Clive White RIP

The FWA is saddened to learn that another of our dear friends, Clive White, has passed away. On the same day that Vikki Orvice lost her battle with cancer, we heard that Clive, who was an extremely popular and friendly colleague on the football and tennis circuits, had also succumbed to the illness. He passed away peacefully at his daughter Chloe's home.

Below is the story carried on the Sports Journalists' Association website, followed by a tribute from Paul Newman, his friend and former sports editor of The Independent.


CLIVE WHITE joined The Times in 1981 becoming deputy sports editor from 1982-84 and then deputy football correspondent where he covered three World Cups and two European Championships before leaving in 1991.


From there Clive – often known as Chalky – joined The Independent where he covered tennis and football and in 1995 moved to the Sunday Telegraph as tennis correspondent and football writer for the next 13 years.


At the Sunday Telegraph he wrote the columns of both John McEnroe and Gary Lineker. He also co-wrote Lineker’s 2010 World Cup diary.


Tennis played a major part in his career. He was author of the ITF Davis Cup yearbook between 2010-12 and worked for the federation in a writing and broadcasting capacity.


He had also written the programme notes for Wimbledon and was back at the All England Club in 2012 as tennis team leader for the Olympic News Service.


Clive also worked for ONS at Sochi 2014 Olympic Winter Games, reporting on cross-country skiing. At the Baku 2015 European Games he covered boxing and karate.


Thoughts go out to his children Chloe, Phoebe and Elliott and the rest of Clive’s family and close friends.

TRIBUTE FROM PAUL NEWMAN

There have certainly been sports reporters who had a better record of hitting deadlines and there have been a few who could write as elegantly about football, but I doubt whether many cared more about their words than Clive White.


News of his death, after a long illness, brings back memories both of a colleague who always wanted to do his very best and of one of the most likeable people in sports journalism. As a mutual friend said to me today: “Clive was the original Mr Nice Guy.”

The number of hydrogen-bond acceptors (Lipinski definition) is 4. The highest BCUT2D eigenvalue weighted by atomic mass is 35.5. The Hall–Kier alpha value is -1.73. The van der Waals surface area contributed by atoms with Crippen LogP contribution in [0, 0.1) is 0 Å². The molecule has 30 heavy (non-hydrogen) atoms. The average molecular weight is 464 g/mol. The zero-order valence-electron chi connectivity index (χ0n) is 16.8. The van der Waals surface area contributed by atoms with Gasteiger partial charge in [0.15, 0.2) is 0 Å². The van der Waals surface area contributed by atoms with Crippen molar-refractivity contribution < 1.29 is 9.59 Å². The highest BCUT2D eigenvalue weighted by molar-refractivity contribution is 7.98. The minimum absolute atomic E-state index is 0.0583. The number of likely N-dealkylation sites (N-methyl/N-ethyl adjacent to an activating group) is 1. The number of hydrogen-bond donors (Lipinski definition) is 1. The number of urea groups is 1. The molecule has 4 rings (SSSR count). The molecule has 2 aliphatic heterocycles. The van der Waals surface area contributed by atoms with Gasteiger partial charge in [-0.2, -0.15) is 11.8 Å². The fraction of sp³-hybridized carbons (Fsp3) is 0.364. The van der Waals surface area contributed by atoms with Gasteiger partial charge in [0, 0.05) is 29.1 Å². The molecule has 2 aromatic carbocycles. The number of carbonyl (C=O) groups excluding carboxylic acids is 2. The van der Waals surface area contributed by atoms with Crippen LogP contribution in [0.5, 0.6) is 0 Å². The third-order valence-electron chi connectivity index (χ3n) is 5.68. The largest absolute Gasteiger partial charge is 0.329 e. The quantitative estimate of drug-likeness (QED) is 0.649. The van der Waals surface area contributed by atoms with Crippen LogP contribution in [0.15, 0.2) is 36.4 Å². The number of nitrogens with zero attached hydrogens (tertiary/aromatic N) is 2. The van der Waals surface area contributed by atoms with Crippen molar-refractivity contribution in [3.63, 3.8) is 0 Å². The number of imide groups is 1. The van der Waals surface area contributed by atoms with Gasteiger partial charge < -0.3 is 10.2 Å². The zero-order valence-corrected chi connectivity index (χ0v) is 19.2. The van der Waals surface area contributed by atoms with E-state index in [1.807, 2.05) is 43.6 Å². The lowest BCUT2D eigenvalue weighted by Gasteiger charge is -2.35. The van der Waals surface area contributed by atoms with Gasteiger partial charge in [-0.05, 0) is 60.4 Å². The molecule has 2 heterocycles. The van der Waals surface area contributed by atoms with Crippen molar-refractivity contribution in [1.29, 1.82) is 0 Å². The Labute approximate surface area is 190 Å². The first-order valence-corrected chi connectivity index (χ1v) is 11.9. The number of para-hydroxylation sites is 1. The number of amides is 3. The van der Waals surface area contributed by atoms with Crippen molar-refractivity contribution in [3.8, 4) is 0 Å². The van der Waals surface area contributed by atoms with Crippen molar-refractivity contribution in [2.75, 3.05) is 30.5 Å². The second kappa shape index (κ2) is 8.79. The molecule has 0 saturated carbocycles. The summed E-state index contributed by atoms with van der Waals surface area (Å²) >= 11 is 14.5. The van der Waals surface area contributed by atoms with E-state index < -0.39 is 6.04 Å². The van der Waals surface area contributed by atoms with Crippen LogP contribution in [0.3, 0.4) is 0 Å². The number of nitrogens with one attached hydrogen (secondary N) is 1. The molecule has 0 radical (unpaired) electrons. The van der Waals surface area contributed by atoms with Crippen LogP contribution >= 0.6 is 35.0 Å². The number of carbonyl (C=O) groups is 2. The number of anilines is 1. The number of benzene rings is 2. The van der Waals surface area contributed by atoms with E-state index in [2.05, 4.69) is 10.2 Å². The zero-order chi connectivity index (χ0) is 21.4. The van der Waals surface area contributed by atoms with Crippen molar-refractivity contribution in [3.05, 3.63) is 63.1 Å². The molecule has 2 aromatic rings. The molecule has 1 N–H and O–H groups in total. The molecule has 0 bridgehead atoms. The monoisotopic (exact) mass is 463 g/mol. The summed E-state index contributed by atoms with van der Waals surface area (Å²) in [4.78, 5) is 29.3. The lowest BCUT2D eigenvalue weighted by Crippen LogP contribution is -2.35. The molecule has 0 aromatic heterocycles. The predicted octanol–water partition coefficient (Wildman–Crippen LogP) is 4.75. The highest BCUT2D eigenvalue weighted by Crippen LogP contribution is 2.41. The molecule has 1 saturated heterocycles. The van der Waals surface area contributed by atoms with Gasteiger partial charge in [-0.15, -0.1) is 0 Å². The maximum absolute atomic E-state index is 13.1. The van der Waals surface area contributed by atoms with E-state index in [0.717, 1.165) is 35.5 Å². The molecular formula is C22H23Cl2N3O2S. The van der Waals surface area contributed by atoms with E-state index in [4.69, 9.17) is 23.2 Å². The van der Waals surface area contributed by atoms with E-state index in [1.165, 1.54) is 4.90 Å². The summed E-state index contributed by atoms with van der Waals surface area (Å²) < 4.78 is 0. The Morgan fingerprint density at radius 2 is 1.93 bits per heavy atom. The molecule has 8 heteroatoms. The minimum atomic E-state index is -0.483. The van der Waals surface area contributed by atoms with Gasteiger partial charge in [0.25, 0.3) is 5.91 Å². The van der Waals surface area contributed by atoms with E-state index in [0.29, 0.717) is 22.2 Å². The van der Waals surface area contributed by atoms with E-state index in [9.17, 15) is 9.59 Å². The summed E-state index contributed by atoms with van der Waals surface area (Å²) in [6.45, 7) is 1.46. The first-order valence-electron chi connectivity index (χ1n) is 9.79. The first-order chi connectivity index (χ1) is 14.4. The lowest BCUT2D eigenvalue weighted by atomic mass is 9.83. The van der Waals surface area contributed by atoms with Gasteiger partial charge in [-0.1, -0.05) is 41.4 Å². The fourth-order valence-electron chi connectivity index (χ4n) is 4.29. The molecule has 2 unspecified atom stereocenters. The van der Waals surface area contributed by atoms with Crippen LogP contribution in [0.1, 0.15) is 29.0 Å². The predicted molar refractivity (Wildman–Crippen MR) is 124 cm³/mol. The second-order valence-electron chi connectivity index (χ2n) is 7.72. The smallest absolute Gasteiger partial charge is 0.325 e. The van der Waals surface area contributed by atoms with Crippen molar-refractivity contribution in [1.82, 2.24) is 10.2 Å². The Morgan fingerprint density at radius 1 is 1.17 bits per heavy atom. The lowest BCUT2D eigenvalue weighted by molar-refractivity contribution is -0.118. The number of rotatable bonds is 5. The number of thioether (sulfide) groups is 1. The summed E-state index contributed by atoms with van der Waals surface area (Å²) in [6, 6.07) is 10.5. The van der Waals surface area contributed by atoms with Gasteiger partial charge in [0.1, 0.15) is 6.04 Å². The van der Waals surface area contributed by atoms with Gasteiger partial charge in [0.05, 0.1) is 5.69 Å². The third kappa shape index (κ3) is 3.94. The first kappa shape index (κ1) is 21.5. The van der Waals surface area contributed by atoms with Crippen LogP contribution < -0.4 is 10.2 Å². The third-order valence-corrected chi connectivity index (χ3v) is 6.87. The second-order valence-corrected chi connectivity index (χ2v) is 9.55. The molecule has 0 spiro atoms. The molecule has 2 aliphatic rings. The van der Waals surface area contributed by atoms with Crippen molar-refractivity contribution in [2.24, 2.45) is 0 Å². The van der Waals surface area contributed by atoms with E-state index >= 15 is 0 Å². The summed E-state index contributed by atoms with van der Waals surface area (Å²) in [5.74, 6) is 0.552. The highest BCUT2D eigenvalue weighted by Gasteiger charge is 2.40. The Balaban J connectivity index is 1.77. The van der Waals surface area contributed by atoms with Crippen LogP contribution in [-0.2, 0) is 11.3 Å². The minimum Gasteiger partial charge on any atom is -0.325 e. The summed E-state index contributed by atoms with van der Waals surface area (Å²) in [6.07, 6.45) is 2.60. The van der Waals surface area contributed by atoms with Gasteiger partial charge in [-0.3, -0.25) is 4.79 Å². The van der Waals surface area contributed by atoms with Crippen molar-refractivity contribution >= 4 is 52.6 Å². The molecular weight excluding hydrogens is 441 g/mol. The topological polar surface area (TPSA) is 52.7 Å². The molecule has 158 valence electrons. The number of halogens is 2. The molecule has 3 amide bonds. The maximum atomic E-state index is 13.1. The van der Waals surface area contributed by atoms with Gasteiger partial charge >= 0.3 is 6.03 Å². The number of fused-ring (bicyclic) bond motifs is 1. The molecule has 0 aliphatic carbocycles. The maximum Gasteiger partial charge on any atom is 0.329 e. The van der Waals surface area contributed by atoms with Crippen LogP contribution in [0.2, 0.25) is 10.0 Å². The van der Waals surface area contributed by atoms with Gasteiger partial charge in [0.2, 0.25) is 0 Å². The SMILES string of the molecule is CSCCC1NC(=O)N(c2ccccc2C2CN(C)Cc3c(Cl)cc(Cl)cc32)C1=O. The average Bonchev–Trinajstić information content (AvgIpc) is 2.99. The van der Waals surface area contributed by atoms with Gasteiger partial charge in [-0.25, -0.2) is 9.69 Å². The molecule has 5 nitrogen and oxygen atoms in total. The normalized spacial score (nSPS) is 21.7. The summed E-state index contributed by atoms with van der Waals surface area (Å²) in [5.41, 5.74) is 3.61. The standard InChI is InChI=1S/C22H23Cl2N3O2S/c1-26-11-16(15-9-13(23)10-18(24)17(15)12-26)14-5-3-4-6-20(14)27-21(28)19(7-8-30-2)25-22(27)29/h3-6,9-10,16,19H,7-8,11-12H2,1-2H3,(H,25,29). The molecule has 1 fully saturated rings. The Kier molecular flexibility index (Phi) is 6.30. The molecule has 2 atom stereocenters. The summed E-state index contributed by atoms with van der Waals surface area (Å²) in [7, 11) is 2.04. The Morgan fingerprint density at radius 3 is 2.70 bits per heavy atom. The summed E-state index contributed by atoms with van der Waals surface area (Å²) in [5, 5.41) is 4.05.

Somewhere in a box of papers in my study I have a piece of copy which Clive wrote for The Times when we were both working there more than 30 years ago. I was the chief sub-editor on the sports desk and was one of the last to leave the office late one Friday night when a messenger dropped into our in-tray a late item dictated to our copytakers.


I imagined it might be a late-breaking story about an impending transfer or maybe news of a manager who would be sacked the following morning. Instead it was a message from Clive, who had written the main football preview for the following day’s newspaper.


It said simply this: “In the ninth paragraph of my football preview, please change the words ‘with two-thirds of the season gone’ and replace them with the words ‘with one-third of the season remaining’.”


I can just imagine Clive having worried all evening about what he had written, wondering whether he had got the tone right or always found the mot juste. The importance of stressing whether there was one-third of a season left or whether two-thirds of it had gone clearly mattered to him.


Nevertheless, it would be wrong to give the impression that Clive was in any way nerdish or obsessive about his work. He was a smiling, sociable character who was always popular with his colleagues and always willing to help. A personal memory is of my second day working at The Times. I introduced myself to Clive, who could not have been kinder or more helpful to a raw and nervous newcomer.


Clive worked at The Times for 10 years. He joined as a sub-editor and eventually became deputy sports editor and then deputy football correspondent. He had a deep understanding of football and wrote about it with insight and elegance. He could turn his hand equally well to match reports, news stories, features or interviews. If Clive missed a deadline or two, it was nearly always because he wanted to polish his work to perfection.


He left The Times in 1991, by which time I had become sports editor at The Independent. With Clive going freelance, I welcomed the chance to bring him into our pages. His writing style suited us perfectly and he was an excellent addition to our football team.


Clive eventually joined the Sunday Telegraph, where he wrote about football and tennis for 13 years. He ghost-wrote excellent columns by Gary Lineker and John McEnroe. Ghost-writing is an art that not many journalists can master, but Clive knew exactly how to bring out in the written word the voice of whoever’s name would be appearing above the column. Lineker, learning of Clive’s death, described him on Twitter as a “brilliant and trusted journalist”.


After leaving the Sunday Telegraph Clive focused more on tennis. He used to write the programme notes for Wimbledon and was also a regular contributor to International Tennis Federation publications.


His latter years were dogged by ill health, but throughout his troubles he retained his sense of humour. For those of us who were lucky enough to have known him, we will remember the man as much as the journalist.


RIP Clive




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